Kaurismaki is an artist who takes politics seriously. His latest film revolves around a political question: that of illegal immigration. Luckily, the artist has triumphed over the agitator. "Le Havre" is another of Kaurismaki's deadpan comedies that can be enjoyed no matter your ideology -- or your language.
"Le Havre" is set in the French harbor city of the title -- its writer-director is Finnish, but its language is French. Marcel Marx (Andre Wilms) shines the shoes of the city, making an honest living to bring home to his wife, Arletty (Kati Outinen), and dog, Laika (which is the director's own). His somewhat ordered bohemian life is thrown off kilter by the arrival -- to Le Havre and France -- of a young boy.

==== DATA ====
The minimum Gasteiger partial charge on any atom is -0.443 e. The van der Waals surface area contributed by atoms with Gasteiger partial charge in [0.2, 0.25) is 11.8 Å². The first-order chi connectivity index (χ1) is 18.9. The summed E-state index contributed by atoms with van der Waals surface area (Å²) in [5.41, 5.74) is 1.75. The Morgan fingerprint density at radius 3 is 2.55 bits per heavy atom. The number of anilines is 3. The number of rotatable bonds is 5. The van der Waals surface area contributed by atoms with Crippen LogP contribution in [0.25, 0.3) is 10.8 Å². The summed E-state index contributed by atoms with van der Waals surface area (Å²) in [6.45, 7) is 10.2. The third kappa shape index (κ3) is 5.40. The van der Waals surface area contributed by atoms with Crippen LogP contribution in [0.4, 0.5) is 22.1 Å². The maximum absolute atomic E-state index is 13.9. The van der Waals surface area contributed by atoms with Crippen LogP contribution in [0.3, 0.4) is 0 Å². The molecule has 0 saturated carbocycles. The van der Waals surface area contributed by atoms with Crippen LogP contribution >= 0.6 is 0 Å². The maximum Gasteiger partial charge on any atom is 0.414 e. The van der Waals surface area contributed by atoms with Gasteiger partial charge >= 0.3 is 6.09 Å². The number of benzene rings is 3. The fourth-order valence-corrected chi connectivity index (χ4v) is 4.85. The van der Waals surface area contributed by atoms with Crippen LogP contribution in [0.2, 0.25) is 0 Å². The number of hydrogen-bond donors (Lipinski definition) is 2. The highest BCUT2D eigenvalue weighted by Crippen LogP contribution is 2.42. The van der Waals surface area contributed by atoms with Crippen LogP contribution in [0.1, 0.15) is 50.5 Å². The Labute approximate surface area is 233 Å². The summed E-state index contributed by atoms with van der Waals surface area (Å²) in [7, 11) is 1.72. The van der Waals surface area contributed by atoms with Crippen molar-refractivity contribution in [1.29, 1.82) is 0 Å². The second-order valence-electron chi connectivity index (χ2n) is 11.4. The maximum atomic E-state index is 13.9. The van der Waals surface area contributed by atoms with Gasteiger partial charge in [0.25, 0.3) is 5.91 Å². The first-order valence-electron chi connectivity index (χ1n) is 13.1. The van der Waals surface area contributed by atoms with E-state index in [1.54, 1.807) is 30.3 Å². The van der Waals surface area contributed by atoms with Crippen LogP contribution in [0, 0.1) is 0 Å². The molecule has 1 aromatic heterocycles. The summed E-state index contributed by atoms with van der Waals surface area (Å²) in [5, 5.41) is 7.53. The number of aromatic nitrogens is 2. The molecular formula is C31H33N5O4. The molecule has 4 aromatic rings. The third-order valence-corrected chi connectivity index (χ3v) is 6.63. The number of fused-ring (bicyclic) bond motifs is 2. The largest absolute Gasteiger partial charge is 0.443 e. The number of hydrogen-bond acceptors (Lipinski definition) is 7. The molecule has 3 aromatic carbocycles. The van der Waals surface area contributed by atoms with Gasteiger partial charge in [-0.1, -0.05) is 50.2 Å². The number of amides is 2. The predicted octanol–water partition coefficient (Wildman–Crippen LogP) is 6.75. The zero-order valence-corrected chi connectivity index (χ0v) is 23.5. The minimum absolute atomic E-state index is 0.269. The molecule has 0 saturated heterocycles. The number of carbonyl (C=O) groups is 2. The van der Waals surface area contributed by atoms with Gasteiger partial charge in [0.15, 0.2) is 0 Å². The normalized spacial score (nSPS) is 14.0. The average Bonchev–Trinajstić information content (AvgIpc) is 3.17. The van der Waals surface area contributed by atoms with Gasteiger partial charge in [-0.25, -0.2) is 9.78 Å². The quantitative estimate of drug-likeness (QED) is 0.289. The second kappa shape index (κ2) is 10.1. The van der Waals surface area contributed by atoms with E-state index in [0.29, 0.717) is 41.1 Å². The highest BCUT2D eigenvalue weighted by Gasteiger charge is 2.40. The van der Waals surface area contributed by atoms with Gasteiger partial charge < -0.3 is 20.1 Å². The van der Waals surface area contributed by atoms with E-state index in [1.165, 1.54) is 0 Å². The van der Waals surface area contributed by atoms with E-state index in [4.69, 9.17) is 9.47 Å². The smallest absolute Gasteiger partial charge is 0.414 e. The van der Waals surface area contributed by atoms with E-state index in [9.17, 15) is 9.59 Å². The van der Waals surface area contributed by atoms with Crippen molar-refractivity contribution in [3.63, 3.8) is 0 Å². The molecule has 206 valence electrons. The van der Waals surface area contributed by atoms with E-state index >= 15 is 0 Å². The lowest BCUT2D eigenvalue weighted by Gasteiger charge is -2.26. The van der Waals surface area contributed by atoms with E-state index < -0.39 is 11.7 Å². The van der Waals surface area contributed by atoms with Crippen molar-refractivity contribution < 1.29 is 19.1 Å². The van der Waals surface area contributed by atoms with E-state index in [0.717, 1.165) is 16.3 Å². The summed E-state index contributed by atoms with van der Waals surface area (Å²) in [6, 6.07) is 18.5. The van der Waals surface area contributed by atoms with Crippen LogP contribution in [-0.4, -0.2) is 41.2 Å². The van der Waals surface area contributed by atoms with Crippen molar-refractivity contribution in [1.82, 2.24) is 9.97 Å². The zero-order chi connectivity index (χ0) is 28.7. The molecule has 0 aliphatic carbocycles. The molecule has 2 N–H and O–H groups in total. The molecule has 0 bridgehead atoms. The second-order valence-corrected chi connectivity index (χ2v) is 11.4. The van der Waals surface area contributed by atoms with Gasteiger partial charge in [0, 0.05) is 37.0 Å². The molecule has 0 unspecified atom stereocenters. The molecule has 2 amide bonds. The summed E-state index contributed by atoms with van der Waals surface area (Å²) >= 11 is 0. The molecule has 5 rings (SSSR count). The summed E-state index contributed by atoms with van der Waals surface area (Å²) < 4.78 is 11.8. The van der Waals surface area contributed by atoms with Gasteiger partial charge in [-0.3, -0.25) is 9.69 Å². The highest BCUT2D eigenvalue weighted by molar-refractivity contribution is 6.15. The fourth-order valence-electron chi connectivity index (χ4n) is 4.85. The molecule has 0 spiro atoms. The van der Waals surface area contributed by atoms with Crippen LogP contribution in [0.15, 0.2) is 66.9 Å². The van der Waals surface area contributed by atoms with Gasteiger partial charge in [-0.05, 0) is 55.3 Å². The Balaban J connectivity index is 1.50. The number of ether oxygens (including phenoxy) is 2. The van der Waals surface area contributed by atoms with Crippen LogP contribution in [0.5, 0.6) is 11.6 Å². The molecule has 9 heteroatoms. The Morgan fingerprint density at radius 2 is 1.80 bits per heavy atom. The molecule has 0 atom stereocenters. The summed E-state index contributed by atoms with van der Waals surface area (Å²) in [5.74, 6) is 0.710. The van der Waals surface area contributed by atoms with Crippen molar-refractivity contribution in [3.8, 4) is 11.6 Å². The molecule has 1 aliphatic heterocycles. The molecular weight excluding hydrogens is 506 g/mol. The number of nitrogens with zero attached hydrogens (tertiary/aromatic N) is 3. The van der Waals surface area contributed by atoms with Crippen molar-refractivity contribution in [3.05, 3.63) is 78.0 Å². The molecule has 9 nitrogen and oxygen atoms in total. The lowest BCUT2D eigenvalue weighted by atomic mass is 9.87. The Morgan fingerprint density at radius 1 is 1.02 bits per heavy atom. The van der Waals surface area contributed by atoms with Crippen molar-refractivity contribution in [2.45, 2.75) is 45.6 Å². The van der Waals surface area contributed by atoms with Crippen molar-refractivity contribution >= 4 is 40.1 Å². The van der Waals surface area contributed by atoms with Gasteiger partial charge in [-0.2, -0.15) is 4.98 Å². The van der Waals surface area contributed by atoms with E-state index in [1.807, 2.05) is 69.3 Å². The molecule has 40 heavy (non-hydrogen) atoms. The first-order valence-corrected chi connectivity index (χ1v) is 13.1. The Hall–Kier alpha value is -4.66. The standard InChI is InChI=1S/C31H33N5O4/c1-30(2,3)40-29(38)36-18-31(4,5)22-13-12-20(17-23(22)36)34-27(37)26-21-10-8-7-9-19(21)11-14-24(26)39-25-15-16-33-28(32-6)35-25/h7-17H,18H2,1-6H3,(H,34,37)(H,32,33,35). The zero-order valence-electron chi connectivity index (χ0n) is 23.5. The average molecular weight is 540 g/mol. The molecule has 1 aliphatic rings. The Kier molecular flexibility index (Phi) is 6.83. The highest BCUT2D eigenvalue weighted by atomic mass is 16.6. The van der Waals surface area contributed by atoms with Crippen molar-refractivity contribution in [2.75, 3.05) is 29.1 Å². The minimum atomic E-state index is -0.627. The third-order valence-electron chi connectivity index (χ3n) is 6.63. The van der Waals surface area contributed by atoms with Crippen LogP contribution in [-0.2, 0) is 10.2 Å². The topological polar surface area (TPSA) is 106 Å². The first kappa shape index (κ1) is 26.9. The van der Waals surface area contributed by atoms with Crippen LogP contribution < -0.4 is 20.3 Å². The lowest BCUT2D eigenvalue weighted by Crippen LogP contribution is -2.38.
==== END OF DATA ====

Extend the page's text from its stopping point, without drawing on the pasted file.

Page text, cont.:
|3 out of 4 stars|
|Stars: Andre Wilms, Blondin Miguel, Jean-Pierre Darroussin|
|Director: Aki Kaurismaki|
|Rated: Not rated|
|Running time: 93 minutes|
Idrissa (Blondin Miguel) is a refugee from Africa trying to get to his mother in London. He's come off a ship full of illegal immigrants, and the authorities are after him. Marcel instinctually sees the injustice. But he can't help the boy on his own. It might take a village to raise a child; but it certainly takes a community to help shelter an illegal one.
"Le Havre" won the FIPRESCI Prize at Cannes, and it's easy to see why: This offbeat film is a crowd-pleaser. Its ultimate subject matter is dark, but its central character is too optimistic to allow such a mood to take hold -- in his little world, and in this little film. Its political theme has just as much resonance here in the United States as it must in the European Union. More important, this style of comedy relies more on looks than talk. So "Le Havre" itself can be enjoyed by an American audience almost as much as by a French-speaking one. It's a film that speaks to the universal -- sometimes without saying a word.